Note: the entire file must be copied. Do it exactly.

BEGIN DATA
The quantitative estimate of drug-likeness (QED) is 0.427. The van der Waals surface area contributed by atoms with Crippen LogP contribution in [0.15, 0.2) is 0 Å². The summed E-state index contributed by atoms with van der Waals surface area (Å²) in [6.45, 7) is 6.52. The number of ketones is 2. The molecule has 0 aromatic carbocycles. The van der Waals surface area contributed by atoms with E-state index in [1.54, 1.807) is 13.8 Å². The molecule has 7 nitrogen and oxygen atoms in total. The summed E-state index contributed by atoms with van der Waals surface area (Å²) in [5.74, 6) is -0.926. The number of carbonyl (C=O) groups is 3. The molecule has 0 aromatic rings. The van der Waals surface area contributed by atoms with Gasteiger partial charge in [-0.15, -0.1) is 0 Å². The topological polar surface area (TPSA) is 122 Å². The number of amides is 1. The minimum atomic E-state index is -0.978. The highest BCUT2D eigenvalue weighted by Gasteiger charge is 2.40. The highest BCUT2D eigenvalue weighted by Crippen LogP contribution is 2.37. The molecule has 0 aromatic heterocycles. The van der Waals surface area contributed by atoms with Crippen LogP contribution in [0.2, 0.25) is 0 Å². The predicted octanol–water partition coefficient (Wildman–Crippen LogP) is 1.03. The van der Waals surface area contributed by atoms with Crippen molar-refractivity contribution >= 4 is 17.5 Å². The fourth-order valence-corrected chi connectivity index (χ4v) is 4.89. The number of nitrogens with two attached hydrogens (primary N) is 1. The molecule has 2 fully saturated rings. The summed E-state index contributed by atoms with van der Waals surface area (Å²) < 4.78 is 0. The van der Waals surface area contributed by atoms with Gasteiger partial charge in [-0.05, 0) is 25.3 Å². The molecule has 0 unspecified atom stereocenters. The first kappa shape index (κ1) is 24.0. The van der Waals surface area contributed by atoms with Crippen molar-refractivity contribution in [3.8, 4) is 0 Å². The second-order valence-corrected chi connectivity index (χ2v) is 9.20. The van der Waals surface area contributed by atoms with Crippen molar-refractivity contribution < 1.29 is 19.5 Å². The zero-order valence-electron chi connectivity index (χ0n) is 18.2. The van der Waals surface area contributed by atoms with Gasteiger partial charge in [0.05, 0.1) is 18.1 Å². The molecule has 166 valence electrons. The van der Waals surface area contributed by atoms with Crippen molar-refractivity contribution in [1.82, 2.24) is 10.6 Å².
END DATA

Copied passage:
The quantitative estimate of drug-likeness (QED) is 0.427. The van der Waals surface area contributed by atoms with Crippen LogP contribution in [0.15, 0.2) is 0 Å². The summed E-state index contributed by atoms with van der Waals surface area (Å²) in [6.45, 7) is 6.52. The number of ketones is 2. The molecule has 0 aromatic carbocycles. The van der Waals surface area contributed by atoms with E-state index in [1.54, 1.807) is 13.8 Å². The molecule has 7 nitrogen and oxygen atoms in total. The summed E-state index contributed by atoms with van der Waals surface area (Å²) in [5.74, 6) is -0.926. The number of carbonyl (C=O) groups is 3. The molecule has 0 aromatic rings. The van der Waals surface area contributed by atoms with Gasteiger partial charge in [-0.15, -0.1) is 0 Å². The topological polar surface area (TPSA) is 122 Å². The number of amides is 1. The minimum atomic E-state index is -0.978. The highest BCUT2D eigenvalue weighted by Gasteiger charge is 2.40. The highest BCUT2D eigenvalue weighted by Crippen LogP contribution is 2.37. The molecule has 0 aromatic heterocycles. The van der Waals surface area contributed by atoms with Crippen LogP contribution in [0.2, 0.25) is 0 Å². The predicted octanol–water partition coefficient (Wildman–Crippen LogP) is 1.03. The van der Waals surface area contributed by atoms with Crippen molar-refractivity contribution >= 4 is 17.5 Å². The fourth-order valence-corrected chi connectivity index (χ4v) is 4.89. The number of nitrogens with two attached hydrogens (primary N) is 1. The molecule has 2 fully saturated rings. The summed E-state index contributed by atoms with van der Waals surface area (Å²) < 4.78 is 0. The van der Waals surface area contributed by atoms with Gasteiger partial charge in [-0.05, 0) is 25.3 Å². The molecule has 0 unspecified atom stereocenters. The first kappa shape index (κ1) is 24.0. The van der Waals surface area contributed by atoms with Crippen molar-refractivity contribution in [3.8, 4) is 0 Å². The second-order valence-corrected chi connectivity index (χ2v) is 9.20. The van der Waals surface area contributed by atoms with Crippen molar-refractivity contribution < 1.29 is 19.5 Å². The zero-order valence-electron chi connectivity index (χ0n) is 18.2. The van der Waals surface area contributed by atoms with Gasteiger partial charge in [0.05, 0.1) is 18.1 Å². The molecule has 166 valence electrons. The van der Waals surface area contributed by atoms with Crippen molar-refractivity contribution in [1.82, 2.24) is 10.6 Å².